When you first get pregnant you research all aspects of having and raising a baby. You might read dozens of books, watch videos and search the internet for the best advice you can find. You might start to feel confident in your knowledge and preparation for the baby. And then you have a baby…!
Once you’ve given birth (or even WHILE you are giving birth!) you soon realize that there is a big difference between the theory and the reality of having and raising a baby.
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One of the first struggles you might encounter with your new bundle of joy is breastfeeding problems.
You might assume that breastfeeding will come naturally to you once you have your baby in your arms. This is true for some mothers, but a lot of mothers will struggle with one or more breastfeeding problems.
As a new mother, it can feel overwhelming and extremely distressing to not be able to feed your baby properly. You might doubt your skills as a mother and feel like a failure. Well… let me tell you this – you are not a failure and you are a wonderful mother!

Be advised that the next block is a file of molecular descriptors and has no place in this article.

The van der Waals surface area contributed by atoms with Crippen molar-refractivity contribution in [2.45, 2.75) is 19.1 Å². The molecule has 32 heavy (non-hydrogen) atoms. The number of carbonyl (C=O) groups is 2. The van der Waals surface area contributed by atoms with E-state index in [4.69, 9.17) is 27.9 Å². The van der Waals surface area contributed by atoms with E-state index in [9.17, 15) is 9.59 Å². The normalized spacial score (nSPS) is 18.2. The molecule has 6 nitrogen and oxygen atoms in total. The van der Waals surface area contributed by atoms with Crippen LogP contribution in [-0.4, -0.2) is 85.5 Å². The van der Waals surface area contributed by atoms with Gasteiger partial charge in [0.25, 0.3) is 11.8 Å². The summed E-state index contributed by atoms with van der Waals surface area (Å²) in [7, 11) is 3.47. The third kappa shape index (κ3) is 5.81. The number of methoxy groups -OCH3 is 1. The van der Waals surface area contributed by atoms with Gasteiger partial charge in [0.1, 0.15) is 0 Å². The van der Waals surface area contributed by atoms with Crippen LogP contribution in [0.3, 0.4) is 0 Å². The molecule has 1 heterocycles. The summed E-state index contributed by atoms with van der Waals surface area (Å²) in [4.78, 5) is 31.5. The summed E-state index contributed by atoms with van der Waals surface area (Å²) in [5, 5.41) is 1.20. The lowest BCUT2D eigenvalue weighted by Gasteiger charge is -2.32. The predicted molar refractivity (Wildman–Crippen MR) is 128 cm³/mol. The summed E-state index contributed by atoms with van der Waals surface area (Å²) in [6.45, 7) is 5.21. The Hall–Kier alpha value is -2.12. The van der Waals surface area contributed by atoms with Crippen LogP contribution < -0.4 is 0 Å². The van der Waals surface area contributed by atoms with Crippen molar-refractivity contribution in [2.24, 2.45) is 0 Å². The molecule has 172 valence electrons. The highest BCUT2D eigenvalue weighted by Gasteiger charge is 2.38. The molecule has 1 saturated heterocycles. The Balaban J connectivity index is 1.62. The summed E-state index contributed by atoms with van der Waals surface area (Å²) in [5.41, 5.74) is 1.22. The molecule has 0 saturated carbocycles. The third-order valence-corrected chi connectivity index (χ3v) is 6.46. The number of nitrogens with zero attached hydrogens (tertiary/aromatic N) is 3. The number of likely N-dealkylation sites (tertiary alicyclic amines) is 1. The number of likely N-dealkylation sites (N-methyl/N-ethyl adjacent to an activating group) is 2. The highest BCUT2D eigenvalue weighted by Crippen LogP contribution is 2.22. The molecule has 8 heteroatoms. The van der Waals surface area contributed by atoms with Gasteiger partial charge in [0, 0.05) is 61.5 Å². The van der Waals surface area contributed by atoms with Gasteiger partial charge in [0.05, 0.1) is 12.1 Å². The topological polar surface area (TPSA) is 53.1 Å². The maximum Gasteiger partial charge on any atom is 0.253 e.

Below I will outline some of the common breastfeeding problems that you might face during your breastfeeding relationship with your baby.
There are some breastfeeding problems that can turn serious for you and your baby. So please seek advice from your doctor or lacation consultant.
Problem 1 – Finding reliable breastfeeding information
This might seem a strange “problem” to start with, but the internet is a big place and there is a lot of misinformation out there. Finding one source of reliable information about all aspects of breastfeeding can be difficult.
I recommend that you check out La Leche League. They have a great website full of useful information and local groups and experts.
If you are looking for a book that gives you a complete overview of all aspects of breastfeeding, then I STRONGLY recommend you check out Dr Jack Newman’s Guide to Breastfeeding. This book literally changed my relationship with breastfeeding. When I was on the verge of giving up, this book completely saved the day!